The U.S. government loses billions of dollars a year to refund schemes affecting millions of American taxpayers, according to the Treasury Department. South Florida is considered among the capitals of this type of fraud.
The joint FBI-Miami police corruption investigation was launched a year ago when the Liberty City sports gambling ring was broken up.
Last month, Miami officer Nathaniel Dauphin pleaded guilty to an extortion charge for providing protection for the illegal betting business.
Dauphin, 41, admitted he received between $4,000 and $5,000 from the owner of the illegal business from November 2010 until March of last year. Unbeknownst to him, Miami-Dade police detectives had the place under surveillance, witnessing Dauphin as he took money from the owner of the Player’s Choice, 6301 NW Sixth Ave., a barber shop that fronted for the illicit sports-betting business.
Investigators flipped Dauphin, who wore a wire and targeted other city cops, including Harold James, 29, an eight-year police veteran who resigned in November. He pleaded guilty last month to two extortion charges for protecting the Liberty City check-cashing business.
Also ensnared in that probe: Frederick.
But among the latest corruption cases, Bazile’s stands out for its sheer size, authorities say.
According to a criminal complaint, FBI and Miami police internal affairs detectives installed a tracking device on Bazile’s work-issued laptop in the past year after they uncovered that he had run more than 1,000 “suspicious” searches of people’s names in the Florida Department of Highway Safety and Motor Vehicles database.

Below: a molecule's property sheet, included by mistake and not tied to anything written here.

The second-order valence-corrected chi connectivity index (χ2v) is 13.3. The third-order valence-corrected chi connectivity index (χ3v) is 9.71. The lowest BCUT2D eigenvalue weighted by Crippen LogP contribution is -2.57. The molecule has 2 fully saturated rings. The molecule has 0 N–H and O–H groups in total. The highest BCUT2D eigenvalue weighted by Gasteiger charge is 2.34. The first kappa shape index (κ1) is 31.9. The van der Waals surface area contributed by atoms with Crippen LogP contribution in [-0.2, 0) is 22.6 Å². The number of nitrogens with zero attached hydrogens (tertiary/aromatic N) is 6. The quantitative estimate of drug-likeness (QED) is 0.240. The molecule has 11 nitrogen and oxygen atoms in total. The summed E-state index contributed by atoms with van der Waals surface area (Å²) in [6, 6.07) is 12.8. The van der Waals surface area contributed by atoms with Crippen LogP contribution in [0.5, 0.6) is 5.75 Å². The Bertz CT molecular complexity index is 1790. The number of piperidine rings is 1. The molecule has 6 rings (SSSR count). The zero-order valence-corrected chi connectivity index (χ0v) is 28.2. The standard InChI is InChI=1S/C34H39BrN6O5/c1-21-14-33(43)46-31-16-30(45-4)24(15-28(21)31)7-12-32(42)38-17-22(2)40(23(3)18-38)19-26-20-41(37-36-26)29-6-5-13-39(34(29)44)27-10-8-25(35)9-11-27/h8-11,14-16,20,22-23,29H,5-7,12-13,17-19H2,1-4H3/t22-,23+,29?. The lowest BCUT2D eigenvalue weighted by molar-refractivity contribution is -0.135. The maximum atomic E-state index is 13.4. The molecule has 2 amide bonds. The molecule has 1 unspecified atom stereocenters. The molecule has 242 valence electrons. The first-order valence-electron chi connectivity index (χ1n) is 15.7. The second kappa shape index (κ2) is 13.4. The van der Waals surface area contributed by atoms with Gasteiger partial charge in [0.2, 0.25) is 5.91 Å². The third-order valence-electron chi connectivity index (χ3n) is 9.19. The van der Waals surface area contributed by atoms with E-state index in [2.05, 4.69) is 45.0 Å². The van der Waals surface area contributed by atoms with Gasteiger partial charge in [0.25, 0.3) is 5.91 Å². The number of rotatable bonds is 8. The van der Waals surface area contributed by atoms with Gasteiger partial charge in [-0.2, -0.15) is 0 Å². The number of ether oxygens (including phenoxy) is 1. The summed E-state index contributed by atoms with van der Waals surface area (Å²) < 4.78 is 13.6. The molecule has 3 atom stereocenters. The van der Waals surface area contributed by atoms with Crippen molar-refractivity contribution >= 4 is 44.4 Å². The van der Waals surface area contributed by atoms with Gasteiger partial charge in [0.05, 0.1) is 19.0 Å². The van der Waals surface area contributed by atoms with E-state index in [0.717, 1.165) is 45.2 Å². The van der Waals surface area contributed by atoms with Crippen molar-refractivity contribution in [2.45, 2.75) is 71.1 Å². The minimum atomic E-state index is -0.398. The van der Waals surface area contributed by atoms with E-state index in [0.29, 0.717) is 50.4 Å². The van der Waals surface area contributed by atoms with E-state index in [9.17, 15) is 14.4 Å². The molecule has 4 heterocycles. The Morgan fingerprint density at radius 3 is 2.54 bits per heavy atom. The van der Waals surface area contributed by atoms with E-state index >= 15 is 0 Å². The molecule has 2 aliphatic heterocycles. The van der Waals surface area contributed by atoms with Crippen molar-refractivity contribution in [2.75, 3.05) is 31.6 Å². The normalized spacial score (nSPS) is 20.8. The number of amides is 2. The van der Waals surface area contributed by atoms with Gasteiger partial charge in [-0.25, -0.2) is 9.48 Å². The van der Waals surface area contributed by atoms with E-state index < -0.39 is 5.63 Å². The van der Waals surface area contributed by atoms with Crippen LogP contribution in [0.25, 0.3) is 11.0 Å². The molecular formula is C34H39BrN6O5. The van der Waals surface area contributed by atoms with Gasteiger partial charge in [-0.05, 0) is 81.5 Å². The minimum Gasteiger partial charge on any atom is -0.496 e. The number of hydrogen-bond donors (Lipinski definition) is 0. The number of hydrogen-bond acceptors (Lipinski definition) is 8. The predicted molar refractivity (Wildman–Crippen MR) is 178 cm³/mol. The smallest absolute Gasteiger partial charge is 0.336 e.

Investigators found that Bazile supplied some of those names, with dates of birth and Social Security numbers, to his step-brother Jean Baptiste Charles, to submit false tax returns to the Internal Revenue Service. Charles pleaded guilty last month and faces sentencing in April.
Investigators soon discovered that Bazile also obtained personal information for hundreds of women with the same last names, such as Rogers, Gonzalez, Martinez, Lopez and Sanders, who were between 57 and 61, according to the criminal complaint.
Bazile filed nearly identical tax returns — with fabricated income information — in their names, claiming that each had earned unemployment compensation of $6,500, the complaint said. He sought refunds up to $1,700 each.
Investigators also obtained numerous ATM photos of Bazile last summer as he withdrew thousands of dollars on debit cards loaded with the refunds, which were issued by the IRS.
When investigators confronted Bazile in October, he signed a written confession, admitting he used the state database, withdrew money from the ATM machines on the debit cards, and made between $130,000 and $140,000 in 2011-2012 from the “scheme.”
Investigators searched his home and found more debit cards, as well as ledgers with hundreds of people’s personal data.
Acting FBI special agent in charge William J. Maddalena said police officers such as Bazile and his colleague, Frederick, “have a great responsibility and must be held to a higher standard.”
He added that the FBI’s Miami-area corruption task force was established in 2009 to “ensure these high standards of integrity are met and maintained.”